UArts co-hosts the 2020 China and USA Technology and Innovation in Fiber Art exhibition
December 3, 2020
University of the Arts and Tsinghua University are proud to host the 2020 China and USA Technology and Innovation in Fiber Art exhibition and symposium. The virtual exhibition runs from Nov. 23 through Dec. 24 and features 40 leading contemporary fiber artists from China and the U.S. The exhibition is co-curated and organized by Mi-Kyoung Lee (UArts) and Yue Song (Tsinghua University), and President David Yager will give an opening remark at the symposium event on Friday, Dec. 4, at 8 p.m. EST.
The exhibition presents a wide range of innovative approaches to textile creation, manipulation and technology, and includes everything from traditional hands-on weaving, sewing and dyeing to film, installation and performance. Its online format allows attendees to view work from all over the globe, including UArts fibers/mixed media professor Warren Seelig’s piece “Oculus,” a site-specific installation currently on view at the Farnsworth Art Museum in Rockland, Maine. “Oculus” is a 26-foot-long textile made up of hundreds of nylon threads that stretches around the circumference of the room. It is designed to catch light from the ceiling windows to create a moiré effect throughout the day.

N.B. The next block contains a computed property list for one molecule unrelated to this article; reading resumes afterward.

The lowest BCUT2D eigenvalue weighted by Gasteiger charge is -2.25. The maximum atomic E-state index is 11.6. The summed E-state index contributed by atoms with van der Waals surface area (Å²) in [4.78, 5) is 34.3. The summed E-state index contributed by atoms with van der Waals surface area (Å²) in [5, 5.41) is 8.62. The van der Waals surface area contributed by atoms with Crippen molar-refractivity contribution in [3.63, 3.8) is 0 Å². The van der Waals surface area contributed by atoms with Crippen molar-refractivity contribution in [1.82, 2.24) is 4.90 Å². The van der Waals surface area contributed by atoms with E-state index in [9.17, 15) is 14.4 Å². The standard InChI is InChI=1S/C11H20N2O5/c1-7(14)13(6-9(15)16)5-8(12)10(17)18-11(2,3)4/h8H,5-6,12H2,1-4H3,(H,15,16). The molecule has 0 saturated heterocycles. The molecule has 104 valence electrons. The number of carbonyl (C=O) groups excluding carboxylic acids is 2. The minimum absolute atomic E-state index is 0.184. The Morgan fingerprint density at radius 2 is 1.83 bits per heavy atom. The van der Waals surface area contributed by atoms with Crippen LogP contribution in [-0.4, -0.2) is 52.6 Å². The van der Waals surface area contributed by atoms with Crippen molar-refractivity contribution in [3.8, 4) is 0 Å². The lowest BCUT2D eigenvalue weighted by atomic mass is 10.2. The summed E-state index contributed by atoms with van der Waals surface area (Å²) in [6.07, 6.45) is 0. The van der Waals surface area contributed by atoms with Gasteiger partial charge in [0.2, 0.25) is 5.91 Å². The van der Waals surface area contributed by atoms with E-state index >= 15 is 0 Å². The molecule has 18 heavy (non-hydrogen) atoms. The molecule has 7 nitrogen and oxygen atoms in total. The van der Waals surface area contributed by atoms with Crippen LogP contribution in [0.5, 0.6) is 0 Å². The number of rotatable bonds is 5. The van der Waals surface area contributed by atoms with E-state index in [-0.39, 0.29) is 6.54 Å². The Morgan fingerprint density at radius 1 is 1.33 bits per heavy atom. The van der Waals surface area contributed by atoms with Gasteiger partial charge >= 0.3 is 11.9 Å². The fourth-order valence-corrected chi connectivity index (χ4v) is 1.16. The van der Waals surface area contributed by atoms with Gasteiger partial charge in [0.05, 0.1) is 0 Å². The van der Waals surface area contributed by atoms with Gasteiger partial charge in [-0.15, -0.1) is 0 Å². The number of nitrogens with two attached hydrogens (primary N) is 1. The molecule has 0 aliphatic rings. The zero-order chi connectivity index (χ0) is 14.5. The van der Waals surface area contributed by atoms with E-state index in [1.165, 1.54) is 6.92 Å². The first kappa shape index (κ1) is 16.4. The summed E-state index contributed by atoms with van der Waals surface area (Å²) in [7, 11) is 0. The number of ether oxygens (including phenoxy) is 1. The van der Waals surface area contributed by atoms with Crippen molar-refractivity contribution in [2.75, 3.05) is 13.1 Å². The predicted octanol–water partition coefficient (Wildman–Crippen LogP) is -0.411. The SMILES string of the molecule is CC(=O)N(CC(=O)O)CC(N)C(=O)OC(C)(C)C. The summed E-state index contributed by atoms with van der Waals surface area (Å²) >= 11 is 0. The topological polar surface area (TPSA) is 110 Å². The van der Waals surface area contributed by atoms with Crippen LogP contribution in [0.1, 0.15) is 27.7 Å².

Pieces in the exhibition meet at the intersection of fiber and technology, with many artists exploring themes of nature conservancy in an industrial world, preservation and the use of new innovations in traditional crafts. "It is wonderful to see such a longstanding discipline like fiber art and weaving re-imagining its future by embracing new technologies and methods," says Yager. "Now more than ever, we must continue to challenge the definitions of our disciplines and continually demonstrate that discovery and resilience are inherent to and harnessed through human creativity."
Lee’s piece, titled “Yellow Forest,” is a 40-foot by 9-foot sculpture made entirely out of industrial plastic twist ties, knotted together to form a singular structure. Lee says, “‘Yellow Forest’ portrays our contemporary landscape and symbiotic relationship between nature and artificial nature that we experience on a daily basis.”
With “Laced Along Light,” Piper Shepard BFA ’83 (Fibers) explores “the in-between space of the material and immaterial [where] light, shadow, each element and architecture meet.” Shepard created a pattern directly on a wall that is reminiscent of a patterned silk draped over the building.